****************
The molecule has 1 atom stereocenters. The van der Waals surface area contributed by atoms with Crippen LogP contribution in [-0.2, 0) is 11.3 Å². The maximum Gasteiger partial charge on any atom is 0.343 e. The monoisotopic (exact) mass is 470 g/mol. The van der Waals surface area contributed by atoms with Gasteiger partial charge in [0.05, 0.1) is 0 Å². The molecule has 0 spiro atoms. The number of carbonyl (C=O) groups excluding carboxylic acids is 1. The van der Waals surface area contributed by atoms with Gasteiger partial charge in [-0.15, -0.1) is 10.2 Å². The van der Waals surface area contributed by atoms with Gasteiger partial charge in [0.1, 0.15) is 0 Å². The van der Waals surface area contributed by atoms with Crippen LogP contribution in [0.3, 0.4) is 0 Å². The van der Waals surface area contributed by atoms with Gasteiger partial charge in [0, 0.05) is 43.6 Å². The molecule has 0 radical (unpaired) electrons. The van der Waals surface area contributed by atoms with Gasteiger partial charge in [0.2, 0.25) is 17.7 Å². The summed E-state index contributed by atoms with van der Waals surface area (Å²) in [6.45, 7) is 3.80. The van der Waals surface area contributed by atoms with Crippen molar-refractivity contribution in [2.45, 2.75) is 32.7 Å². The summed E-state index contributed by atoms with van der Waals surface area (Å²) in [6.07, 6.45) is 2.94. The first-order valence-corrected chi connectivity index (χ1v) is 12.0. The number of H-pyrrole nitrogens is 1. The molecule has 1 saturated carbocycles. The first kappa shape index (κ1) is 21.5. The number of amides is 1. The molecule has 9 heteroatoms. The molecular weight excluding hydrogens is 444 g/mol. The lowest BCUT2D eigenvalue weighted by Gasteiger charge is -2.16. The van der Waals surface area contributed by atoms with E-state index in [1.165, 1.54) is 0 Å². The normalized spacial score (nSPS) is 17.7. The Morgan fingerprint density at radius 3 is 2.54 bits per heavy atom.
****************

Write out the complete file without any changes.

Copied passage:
The molecule has 1 atom stereocenters. The van der Waals surface area contributed by atoms with Crippen LogP contribution in [-0.2, 0) is 11.3 Å². The maximum Gasteiger partial charge on any atom is 0.343 e. The monoisotopic (exact) mass is 470 g/mol. The van der Waals surface area contributed by atoms with Gasteiger partial charge in [0.05, 0.1) is 0 Å². The molecule has 0 spiro atoms. The number of carbonyl (C=O) groups excluding carboxylic acids is 1. The van der Waals surface area contributed by atoms with Gasteiger partial charge in [-0.15, -0.1) is 10.2 Å². The van der Waals surface area contributed by atoms with Gasteiger partial charge in [0.1, 0.15) is 0 Å². The van der Waals surface area contributed by atoms with Crippen LogP contribution in [0.3, 0.4) is 0 Å². The van der Waals surface area contributed by atoms with Gasteiger partial charge in [0, 0.05) is 43.6 Å². The molecule has 0 radical (unpaired) electrons. The van der Waals surface area contributed by atoms with Gasteiger partial charge in [0.2, 0.25) is 17.7 Å². The summed E-state index contributed by atoms with van der Waals surface area (Å²) in [6.45, 7) is 3.80. The van der Waals surface area contributed by atoms with Crippen molar-refractivity contribution in [2.45, 2.75) is 32.7 Å². The summed E-state index contributed by atoms with van der Waals surface area (Å²) in [6.07, 6.45) is 2.94. The first-order valence-corrected chi connectivity index (χ1v) is 12.0. The number of H-pyrrole nitrogens is 1. The molecule has 1 saturated carbocycles. The first kappa shape index (κ1) is 21.5. The number of amides is 1. The molecule has 9 heteroatoms. The molecular weight excluding hydrogens is 444 g/mol. The lowest BCUT2D eigenvalue weighted by Gasteiger charge is -2.16. The van der Waals surface area contributed by atoms with E-state index in [1.165, 1.54) is 0 Å². The normalized spacial score (nSPS) is 17.7. The Morgan fingerprint density at radius 3 is 2.54 bits per heavy atom.